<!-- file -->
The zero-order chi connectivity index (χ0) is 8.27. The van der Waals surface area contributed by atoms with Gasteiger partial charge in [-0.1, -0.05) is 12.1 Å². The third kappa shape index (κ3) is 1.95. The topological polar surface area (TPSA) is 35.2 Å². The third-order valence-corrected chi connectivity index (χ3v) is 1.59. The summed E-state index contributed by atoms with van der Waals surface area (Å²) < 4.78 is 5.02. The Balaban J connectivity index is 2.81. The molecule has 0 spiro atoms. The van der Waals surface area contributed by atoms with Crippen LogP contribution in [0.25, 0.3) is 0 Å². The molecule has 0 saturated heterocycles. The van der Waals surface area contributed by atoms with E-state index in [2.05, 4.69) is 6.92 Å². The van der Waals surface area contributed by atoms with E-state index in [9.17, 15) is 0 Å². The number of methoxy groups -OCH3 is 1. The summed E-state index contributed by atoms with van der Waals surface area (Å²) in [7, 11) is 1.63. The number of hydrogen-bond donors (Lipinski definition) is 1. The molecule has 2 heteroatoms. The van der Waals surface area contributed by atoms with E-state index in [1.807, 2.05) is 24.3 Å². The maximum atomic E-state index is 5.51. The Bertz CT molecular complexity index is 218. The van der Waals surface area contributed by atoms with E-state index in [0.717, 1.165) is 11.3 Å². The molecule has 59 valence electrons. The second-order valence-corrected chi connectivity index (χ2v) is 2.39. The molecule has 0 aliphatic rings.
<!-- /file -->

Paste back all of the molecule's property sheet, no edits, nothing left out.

The zero-order chi connectivity index (χ0) is 8.27. The van der Waals surface area contributed by atoms with Gasteiger partial charge in [-0.1, -0.05) is 12.1 Å². The third kappa shape index (κ3) is 1.95. The topological polar surface area (TPSA) is 35.2 Å². The third-order valence-corrected chi connectivity index (χ3v) is 1.59. The summed E-state index contributed by atoms with van der Waals surface area (Å²) < 4.78 is 5.02. The Balaban J connectivity index is 2.81. The molecule has 0 spiro atoms. The van der Waals surface area contributed by atoms with Crippen LogP contribution in [0.25, 0.3) is 0 Å². The molecule has 0 saturated heterocycles. The van der Waals surface area contributed by atoms with E-state index in [2.05, 4.69) is 6.92 Å². The van der Waals surface area contributed by atoms with E-state index in [9.17, 15) is 0 Å². The number of methoxy groups -OCH3 is 1. The summed E-state index contributed by atoms with van der Waals surface area (Å²) in [7, 11) is 1.63. The number of hydrogen-bond donors (Lipinski definition) is 1. The molecule has 2 heteroatoms. The van der Waals surface area contributed by atoms with E-state index in [1.807, 2.05) is 24.3 Å². The maximum atomic E-state index is 5.51. The Bertz CT molecular complexity index is 218. The van der Waals surface area contributed by atoms with E-state index in [0.717, 1.165) is 11.3 Å². The molecule has 59 valence electrons. The second-order valence-corrected chi connectivity index (χ2v) is 2.39. The molecule has 0 aliphatic rings.